PT. Destar Rahayu, a development company based in Bali, engaged The GreenAsia Group to undertake a series of Integrative Design Process charrettes to assist in ensuring the long term sustainable development of its 1,014 hectare property in Gunung Salak, Tabanan.

As the first step in this process, TGAG organised a two-day discovery or “Scoping Charrette” in December 2013 to identify opportunities, discuss the process of development, as well as organise and develop a recommended scope of work for the property. It is essential to ensure that stakeholders consider suitable recommendations for sustainable development of the land, without compromising the economics of the project, or the heritage and cultural beliefs of the current Balinese villagers.

Gunung Salak is an agricultural mountain area, 420 metres above sea level, currently growing rice, coffee, cocoa, patchouli, clove and coconut. A total of 1,678 villagers live in 552 families, spread across five villages. Following outreach meetings in 2013, the transfer of the land to PT Destar Rahayu was finalised in November 2013.

The proposed master-plan for the site includes organic farming, with a focus on expansion of the range of agricultural crops to increase quality and productivity levels. The resort development consists of Upper Luxury, Luxury and Top Tier, with residential components for all three developments, catering also to the Silver Society. Healthcare facilities will serve both the local villages and guests, and the inclusion of School for Life Centres of Excellence will fulfil educational needs. The whole site is to be seen as a Learning Centre for Agriculture and Sustainability.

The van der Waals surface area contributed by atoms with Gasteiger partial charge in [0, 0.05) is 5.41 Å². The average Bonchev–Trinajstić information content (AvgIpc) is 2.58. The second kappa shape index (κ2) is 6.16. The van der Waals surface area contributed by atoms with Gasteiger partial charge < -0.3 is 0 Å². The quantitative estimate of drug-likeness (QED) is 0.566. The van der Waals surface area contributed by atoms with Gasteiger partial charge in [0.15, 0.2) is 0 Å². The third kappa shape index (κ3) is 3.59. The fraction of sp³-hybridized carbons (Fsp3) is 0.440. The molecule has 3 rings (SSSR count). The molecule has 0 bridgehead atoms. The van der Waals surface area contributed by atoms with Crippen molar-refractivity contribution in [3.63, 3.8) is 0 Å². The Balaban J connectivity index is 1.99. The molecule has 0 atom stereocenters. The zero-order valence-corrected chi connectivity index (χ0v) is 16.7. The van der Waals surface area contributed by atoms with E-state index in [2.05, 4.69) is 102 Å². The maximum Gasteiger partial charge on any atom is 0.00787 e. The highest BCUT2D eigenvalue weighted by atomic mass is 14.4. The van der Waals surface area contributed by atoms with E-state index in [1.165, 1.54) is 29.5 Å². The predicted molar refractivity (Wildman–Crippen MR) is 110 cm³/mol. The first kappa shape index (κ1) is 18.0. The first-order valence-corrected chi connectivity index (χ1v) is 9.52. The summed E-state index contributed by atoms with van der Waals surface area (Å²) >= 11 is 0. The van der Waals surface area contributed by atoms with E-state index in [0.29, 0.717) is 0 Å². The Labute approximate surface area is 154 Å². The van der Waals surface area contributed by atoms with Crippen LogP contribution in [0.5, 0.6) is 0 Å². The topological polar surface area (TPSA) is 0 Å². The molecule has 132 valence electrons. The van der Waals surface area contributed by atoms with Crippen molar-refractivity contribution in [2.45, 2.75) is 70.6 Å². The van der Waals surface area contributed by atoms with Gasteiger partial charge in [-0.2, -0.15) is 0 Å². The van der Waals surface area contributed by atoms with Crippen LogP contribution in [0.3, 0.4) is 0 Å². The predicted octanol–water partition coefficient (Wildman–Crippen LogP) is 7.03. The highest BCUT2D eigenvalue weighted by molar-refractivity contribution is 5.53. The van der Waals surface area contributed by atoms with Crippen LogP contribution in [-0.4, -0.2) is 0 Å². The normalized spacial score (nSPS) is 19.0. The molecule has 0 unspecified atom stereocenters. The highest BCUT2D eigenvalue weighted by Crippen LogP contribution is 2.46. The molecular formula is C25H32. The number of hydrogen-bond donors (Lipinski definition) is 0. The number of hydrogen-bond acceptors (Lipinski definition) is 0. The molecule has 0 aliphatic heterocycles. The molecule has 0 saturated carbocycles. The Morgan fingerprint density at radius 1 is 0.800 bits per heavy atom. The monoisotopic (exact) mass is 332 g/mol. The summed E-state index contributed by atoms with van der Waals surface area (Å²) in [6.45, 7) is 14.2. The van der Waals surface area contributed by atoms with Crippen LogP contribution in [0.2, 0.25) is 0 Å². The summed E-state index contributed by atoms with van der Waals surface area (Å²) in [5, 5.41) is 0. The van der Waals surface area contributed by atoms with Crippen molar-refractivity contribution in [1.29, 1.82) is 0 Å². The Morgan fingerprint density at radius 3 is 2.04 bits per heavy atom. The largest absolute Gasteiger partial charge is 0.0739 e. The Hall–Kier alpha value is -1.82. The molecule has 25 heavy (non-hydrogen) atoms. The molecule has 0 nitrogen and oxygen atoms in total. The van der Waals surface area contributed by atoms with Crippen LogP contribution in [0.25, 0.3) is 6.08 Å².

These site improvements require investment in natural resource protection, responsible resource management, associated infrastructure (especially including efficient modes of transportation), and support for the well-being of the communities on the site.

Participants identified broad performance goals and potential strategies to optimise the developer’s return on investment (ROI). They further looked at governance being of primary importance to build consensus and commitment among all stakeholders, including both developers and local villages, for the proposed strategies and their inclusion in the project.

Charrette participants, including International Associates Huston Eubank, Swapan Mehra, Shobana Peers, Dr. Philip Pollard and Prof. David Strong, alongside the local Singapore team, spent the two days prior to the charrette visiting the land to familiarise themselves with site constraints and opportunities.

The following two days looked at the vision for financial profitability of the development, at the same time focussing on the preservation of environmental and social equity. The development of a model for tourism that could be successful and self-replicating was seen as essential. A further day was spent prioritising goals.

Prior to the next charrette, planned for mid-2014, it is essential that a number of feasibility studies be undertaken, acknowledging that development of the business plan for the property requires in-depth research. Before any decisions can be made on site development, current loads on resources must be determined, and feasibility studies on the various elements of the development carried out to weigh the socio-economic-environmental costs and benefits of investments. The GreenAsia Group will assist in the identification of appropriate experts and the commissioning of these studies.

The results of each feasibility study will be carefully coordinated and integrated with the studies of other aspects of the project to ensure that holistic approaches are identified and analysed, and synergies are optimized.